Decatur discussed the desecration of the cemetery for enslaved people in his letter to the staff. The cemetery most likely dated back to colonial times and was excavated during construction in the upper Manhattan neighborhood of Inwood. A photo from that time displays the skeletons that had been pulled from the ground. Workers formed a pyramid with the skulls.

The issue of those remains recently resurfaced when local historians began to research the area surrounding the former cemetery because it is now the subject of further development. They looked into the history of the people buried there and tracked the disposition of their remains in records held by the museum. “I felt like the bones should be repatriated,” said Cole Thompson, one of the historians.

In an interview, Decatur said he found the treatment of the bodies disturbing.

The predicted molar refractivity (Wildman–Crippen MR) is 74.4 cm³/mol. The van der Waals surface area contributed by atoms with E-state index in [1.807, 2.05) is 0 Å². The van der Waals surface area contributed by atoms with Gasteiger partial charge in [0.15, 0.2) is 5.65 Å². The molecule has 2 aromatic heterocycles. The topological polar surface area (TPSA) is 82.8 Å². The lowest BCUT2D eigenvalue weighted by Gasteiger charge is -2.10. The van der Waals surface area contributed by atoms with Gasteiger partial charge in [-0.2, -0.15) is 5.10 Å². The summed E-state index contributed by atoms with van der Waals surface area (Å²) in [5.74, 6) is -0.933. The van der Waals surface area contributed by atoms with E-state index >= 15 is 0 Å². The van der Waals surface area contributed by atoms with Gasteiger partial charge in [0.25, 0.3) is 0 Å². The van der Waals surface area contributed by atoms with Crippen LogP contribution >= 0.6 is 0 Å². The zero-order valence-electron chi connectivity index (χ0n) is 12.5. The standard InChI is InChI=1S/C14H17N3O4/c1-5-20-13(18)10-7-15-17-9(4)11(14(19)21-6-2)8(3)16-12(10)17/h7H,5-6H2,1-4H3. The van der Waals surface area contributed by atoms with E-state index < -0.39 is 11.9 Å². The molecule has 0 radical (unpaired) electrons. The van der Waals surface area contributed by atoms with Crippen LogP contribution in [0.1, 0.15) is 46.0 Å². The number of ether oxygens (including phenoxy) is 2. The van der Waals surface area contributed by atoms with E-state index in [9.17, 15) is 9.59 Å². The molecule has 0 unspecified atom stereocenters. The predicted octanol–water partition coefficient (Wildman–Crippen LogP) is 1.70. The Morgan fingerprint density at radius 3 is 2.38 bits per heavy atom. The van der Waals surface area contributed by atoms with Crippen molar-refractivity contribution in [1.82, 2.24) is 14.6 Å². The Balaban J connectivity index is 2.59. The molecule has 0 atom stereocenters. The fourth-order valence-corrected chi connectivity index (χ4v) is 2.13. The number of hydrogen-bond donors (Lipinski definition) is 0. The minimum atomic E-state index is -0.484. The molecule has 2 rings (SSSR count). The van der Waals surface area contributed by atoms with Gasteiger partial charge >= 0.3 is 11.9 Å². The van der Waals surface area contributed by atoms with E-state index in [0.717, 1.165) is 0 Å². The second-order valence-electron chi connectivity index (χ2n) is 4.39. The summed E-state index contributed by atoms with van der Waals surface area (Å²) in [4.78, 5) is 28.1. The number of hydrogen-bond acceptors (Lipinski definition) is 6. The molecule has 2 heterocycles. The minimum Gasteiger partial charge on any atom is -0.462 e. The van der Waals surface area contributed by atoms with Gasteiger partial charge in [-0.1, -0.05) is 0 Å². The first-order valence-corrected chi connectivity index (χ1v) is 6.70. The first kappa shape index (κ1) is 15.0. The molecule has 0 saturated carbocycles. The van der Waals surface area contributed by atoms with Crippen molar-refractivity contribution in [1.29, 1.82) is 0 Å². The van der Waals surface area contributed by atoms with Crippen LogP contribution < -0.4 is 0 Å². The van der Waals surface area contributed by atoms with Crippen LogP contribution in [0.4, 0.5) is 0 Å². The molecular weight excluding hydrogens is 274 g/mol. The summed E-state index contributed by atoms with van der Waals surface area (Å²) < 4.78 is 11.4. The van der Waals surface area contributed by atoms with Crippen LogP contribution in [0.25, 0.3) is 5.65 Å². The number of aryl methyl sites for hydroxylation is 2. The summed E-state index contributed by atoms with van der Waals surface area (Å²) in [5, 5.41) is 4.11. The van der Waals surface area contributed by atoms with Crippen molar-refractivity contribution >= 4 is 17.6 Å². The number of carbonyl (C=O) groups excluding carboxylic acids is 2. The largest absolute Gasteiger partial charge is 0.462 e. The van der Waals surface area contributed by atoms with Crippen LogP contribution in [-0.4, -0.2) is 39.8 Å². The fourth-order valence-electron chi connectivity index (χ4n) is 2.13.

“Certainly as an African American, the question of race is one of particular interest,” Decatur said. “The legacy of dehumanizing Black bodies through enslavement continues after death in how those bodies were treated and dehumanized in service of a scientific project.”

In his staff letter, the president said of those remains, “Identifying a restorative, respectful action in consultation with local communities must be part of our commitment.”

There are no legal guidelines for returning African American remains, though Congress passed a law protecting their burial grounds last year. Experts have instead looked at the federal rules for Native American remains as inspiration. This year, the Penn Museum in Philadelphia received court approval to bury the skulls of 20 individuals, many of which were formerly enslaved African Americans.